“Those stresses could be putting in too much enzyme, or not enough enzyme,” said Dr. Donald Cannon, who presented at the Corn Utilization and Technology Conference. “So, we’ve identified succinate as a marker for nitrogen stress and what we’re using that for is to help in protease trials.”
Cannon says they believe these metabolite insights will be helpful as ethanol plant technology diversifies. “Increasing efficiency and taking care of process upsets,” he explained. “What we want to be able to do is help plants identify those upsets.”
Listen to my interview with Joe here: Interview with Donald Cannon, DuPont
2014 CUTC Photo Album
Posted By Cathryn August 5, 2014
In a world where it can be hard to cut through the media morass, Bloomberg Businessweek made it even more difficult to get to the heart of the GMO-labeling issue with an article on the differing political stances taken by Ben and Jerry’s and their parent company, Unilever. Noting the opinion of food activists who already openly take sides without consulting with market or industry analysts, the diatribe draws heavily on self-interested opinion to conclude Unilever faces financial repercussions for taking this course of action. The logic makes about as much sense as calling Chubby Hubby health food.
Ignoring the more studied statements of an actual analysts, who suggests Unilever would not want to risk potential PR-backlash should it shush the ice cream icons, the journalist pushes the prophecies Marion Nestle. While certainly a well-credentialed professor of nutrition and public health, her expertise in the realm of market realities does not engender the type of trust which the story’s author so willingly provides – and expects reader to also bestow.
In addition to the lose logic, an infographic on the benefits of biotech crops accompanies the stories. While one might also call it confusing at best, the picture tutorial draws some curious conclusions about corn. At first, it seems to imply GMO-varieties improved the yield of the average U.S. acre to 26 bushels of corn between 2001 and 2010. As anyone who follows agricultural statistics would automatically know, this does not hold even an iota of truth as the average yield per acre in 2010 published by USDA was 158.2. Upon further examination, the increase in average yield over that period does not even come out to 26 bushels as the 2001 data details an average acre yielded 138.2 bushels of corn. Thus, the infographic clearly demonstrates only the lack of informed data contained in the article it accompanies.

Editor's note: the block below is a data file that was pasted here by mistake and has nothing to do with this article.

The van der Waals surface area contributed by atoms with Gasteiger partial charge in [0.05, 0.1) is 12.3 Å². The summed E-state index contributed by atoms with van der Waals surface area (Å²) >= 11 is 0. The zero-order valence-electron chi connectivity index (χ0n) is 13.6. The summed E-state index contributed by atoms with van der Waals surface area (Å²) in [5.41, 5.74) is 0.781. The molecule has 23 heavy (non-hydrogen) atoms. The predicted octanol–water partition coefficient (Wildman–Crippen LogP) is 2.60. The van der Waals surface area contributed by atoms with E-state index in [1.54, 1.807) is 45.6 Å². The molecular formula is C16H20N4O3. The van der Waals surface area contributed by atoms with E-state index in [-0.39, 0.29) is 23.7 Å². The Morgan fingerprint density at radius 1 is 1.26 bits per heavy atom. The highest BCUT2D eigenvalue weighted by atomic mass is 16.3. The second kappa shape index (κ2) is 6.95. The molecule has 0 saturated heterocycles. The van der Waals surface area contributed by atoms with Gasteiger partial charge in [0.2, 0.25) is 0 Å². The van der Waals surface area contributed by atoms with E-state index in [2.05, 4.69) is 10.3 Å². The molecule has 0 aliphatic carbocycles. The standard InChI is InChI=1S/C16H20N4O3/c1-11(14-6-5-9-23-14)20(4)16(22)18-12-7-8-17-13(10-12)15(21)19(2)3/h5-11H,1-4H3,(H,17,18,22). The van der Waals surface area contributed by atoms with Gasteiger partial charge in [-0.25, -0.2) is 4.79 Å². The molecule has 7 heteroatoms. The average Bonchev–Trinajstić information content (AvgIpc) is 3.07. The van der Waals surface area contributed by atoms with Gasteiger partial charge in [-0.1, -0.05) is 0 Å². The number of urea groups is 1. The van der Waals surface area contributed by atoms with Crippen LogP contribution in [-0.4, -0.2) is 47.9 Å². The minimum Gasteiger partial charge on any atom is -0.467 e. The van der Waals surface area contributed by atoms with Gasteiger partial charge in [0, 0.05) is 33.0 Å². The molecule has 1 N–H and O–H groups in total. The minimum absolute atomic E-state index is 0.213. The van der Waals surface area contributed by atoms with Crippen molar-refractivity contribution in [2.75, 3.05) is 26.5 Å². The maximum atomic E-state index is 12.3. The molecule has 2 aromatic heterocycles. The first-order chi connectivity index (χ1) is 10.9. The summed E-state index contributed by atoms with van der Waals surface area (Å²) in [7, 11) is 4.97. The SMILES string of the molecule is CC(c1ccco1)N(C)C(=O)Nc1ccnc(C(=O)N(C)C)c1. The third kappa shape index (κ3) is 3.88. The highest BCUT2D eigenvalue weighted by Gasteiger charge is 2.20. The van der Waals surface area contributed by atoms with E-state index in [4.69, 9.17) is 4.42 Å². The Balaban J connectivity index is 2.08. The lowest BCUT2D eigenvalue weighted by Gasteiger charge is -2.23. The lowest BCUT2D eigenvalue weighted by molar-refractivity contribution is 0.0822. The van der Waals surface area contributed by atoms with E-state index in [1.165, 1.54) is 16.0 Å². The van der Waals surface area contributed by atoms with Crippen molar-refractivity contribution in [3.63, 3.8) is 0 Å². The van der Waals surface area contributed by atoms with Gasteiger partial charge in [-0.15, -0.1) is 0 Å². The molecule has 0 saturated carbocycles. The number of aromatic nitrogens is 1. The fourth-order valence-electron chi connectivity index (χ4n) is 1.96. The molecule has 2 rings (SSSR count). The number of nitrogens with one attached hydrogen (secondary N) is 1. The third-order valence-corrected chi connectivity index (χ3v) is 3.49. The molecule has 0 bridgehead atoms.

Everyone is entitled to have their own point of view but, if one seeks credibility, said point of view should be well informed. If Ben and Jerry’s wishes to adhere to a costly and confusing patchwork of state-level labels, so be it. As there is no guarantee of what each actually will mean in terms of standards or how it will appear on the product, it can choose to chase the next hip idea without reasoning how it might impact cost and logistics without offering additional actual information. Unilever, while allowing a wayward child to learn a lesson for itself, has the right to look at the potential impacts of disjointed, confusing regulations and come to another logical stance. That does make sense.
What does not make sense is the portrayal of the GMO-labeling free-for-all as some sort of greater moral battle. Food labels should be based upon factual, scientific information relevant to the health of consumers. Yet, as Bloomberg Businessweek could not get even the basic facts right, it makes sense that logic could not come from misinformation and misplaced credence.
Posted By Cathryn August 4, 2014
With only one percent of the population still farming, it can seem politically expedient to propose faux-fixes to odd or unique problems that impact the farming minority. Yesterday, The Washington Post joined in the fracas with a piece on intersex fish. The story, heavy with aqua-explicit imagery and short on hard numbers, noted several sources of possible chemical contributors but failed to suggest any fix larger than moving piles of poo.
Polishing that strategy into a gem that makes the masses feel better without taking responsibility for the role they may play makes something akin to shinola.
Hormones naturally present in animal excrement do not hold up so long in nature as those made by humans to prevent unwanted little humans. Do I propose getting rid of birth control? Absolutely not. Do I propose considering its environmental impact instead of taking the easy way out? Absolutely.
If we as a people consider the intersex fish phenomenon to be of importance, we should treat it with equal respect. Consider the sources in a more measured manure. Document what might and might not have the impact scientifically significant enough to move the needle. Weigh the impact of those actions on our fellow persons. Simply, act like we are less mentally confused than those fish are physically.